NEW: Police spokesman says it's not clear if officers knew weapon was an air gun
The boy had been pointing it at people at a park, according to 911 call
He didn't threaten officers, but did reach for the weapon in his waistband, police say
"This is not a black and white issue. This is a right and wrong issue," family lawyer says
A Cleveland police officer responding to a call about a person with a gun fatally wounded a 12-year-old boy brandishing what turned out to be an air gun that looked very much like a real firearm, police said early Sunday.
The shooting Saturday afternoon came as the nation nervously awaited a grand jury decision on whether to charge the police officer who killed African-American teenager Michael Brown in Ferguson, Missouri, in August.
The attorney for the family of the Cleveland youngster, who also was black, downplayed any possible racial connotations to the shooting.
“This is not a black and white issue. This is a right and wrong issue,” attorney Tim Kucharski said.
The incident began Saturday when police were summoned to a city recreation center by a 911 caller who said someone – possibly a juvenile – was pointing “a pistol” at people.
“There’s a guy in there with a pistol, you know, it’s probably fake, but he’s like pointing it at everybody,” the caller said.
“He’s sitting on a swing right now, but he’s pulling it in and out of his pants and pointing it at people,” the caller said. “He’s probably a juvenile, you know?”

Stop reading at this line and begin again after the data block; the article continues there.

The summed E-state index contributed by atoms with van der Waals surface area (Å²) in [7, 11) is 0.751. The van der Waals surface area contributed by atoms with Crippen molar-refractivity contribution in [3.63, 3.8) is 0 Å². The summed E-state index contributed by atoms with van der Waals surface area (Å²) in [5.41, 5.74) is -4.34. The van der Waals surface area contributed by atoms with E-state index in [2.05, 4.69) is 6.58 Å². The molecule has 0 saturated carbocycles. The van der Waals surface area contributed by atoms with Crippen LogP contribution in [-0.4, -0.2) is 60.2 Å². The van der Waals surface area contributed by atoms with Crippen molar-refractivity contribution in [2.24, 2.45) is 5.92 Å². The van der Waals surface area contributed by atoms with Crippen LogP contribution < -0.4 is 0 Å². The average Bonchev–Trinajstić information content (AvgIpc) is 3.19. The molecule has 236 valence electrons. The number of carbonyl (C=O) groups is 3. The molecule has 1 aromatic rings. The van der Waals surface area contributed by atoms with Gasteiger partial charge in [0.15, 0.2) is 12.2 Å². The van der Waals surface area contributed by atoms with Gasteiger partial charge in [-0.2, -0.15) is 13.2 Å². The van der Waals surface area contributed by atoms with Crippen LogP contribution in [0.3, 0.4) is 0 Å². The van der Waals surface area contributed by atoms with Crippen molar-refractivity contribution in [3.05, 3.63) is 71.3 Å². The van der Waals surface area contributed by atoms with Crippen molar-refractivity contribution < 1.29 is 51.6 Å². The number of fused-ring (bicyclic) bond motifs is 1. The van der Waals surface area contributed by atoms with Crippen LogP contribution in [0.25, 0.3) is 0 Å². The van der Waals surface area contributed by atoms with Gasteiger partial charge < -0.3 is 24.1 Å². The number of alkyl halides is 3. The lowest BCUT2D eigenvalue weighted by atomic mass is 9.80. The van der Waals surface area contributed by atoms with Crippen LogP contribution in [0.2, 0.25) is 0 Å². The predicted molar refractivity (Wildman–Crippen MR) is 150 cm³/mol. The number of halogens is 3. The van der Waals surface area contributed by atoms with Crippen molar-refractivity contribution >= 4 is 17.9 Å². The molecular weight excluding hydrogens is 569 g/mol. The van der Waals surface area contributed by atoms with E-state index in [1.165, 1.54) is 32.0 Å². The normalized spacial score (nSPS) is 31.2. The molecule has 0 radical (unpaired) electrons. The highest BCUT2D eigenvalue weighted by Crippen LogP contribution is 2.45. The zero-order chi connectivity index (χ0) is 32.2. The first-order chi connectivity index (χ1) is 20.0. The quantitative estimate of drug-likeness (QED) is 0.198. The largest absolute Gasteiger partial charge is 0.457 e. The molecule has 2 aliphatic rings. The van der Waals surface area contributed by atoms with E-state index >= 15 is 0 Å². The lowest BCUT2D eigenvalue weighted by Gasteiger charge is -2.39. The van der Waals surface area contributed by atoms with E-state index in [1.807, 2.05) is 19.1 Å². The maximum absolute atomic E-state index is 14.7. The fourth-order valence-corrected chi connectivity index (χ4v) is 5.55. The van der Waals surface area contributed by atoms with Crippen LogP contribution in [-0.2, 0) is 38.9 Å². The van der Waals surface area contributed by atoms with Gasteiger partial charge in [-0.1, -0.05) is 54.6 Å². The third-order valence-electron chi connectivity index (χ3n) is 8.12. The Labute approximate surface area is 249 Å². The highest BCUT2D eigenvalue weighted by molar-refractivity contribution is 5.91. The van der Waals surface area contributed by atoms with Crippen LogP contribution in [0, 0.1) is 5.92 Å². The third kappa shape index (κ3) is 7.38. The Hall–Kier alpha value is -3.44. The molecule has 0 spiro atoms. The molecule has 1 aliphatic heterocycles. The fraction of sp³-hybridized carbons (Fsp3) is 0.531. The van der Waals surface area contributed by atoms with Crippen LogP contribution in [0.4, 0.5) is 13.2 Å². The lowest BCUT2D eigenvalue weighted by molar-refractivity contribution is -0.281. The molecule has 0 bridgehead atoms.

When the two officers arrived, the boy did not point the air gun at them or otherwise threaten them, Tomba told reporters Sunday.
But he did reach for the air gun, Tomba said.
“The officers ordered him to stop and to show his hands, and he went into his waistband and pulled out the weapon,” he said.
Tomba showed reporters the air gun the boy was said to be reaching for – a large, black BB- or pellet-type replica gun resembling a semiautomatic pistol. An orange tip indicating the gun was not a real firearm had been removed, police said.
It wasn’t clear if officers had been told the weapon was not a firearm, Officer Ali Pillow told CNN on Sunday.
Both officers have been placed on leave, police said.
Someone claiming to represent the online activist group Anonymous claimed in a YouTube video to have taken down the city’s website, blaming the shooting on what the speaker said was “an overzealous rookie officer” who resorted too quickly to lethal force.
People who had gathered around the early-morning media scrum with Tomba hurled angry questions at him, accusing police of unnecessary violence.
“It’s a toy gun and a 12-year-old,” a woman in the crowd yelled as reporters tried to ask questions, according to video provided by WEWS.
While saying a thorough and open investigation was under way, Tomba defended the officers’ actions in what he called a “very, very tragic situation.”
“They were doing their job,” he said.
Police shootings of African-Americans, particularly young men, have been under rising scrutiny in recent months after Brown’s shooting following a brief confrontation in Ferguson.
A grand jury there is expected to soon make a decision whether Officer Darren Wilson should face criminal charges in that incident, which resulted in widespread protests over police violence against African-Americans.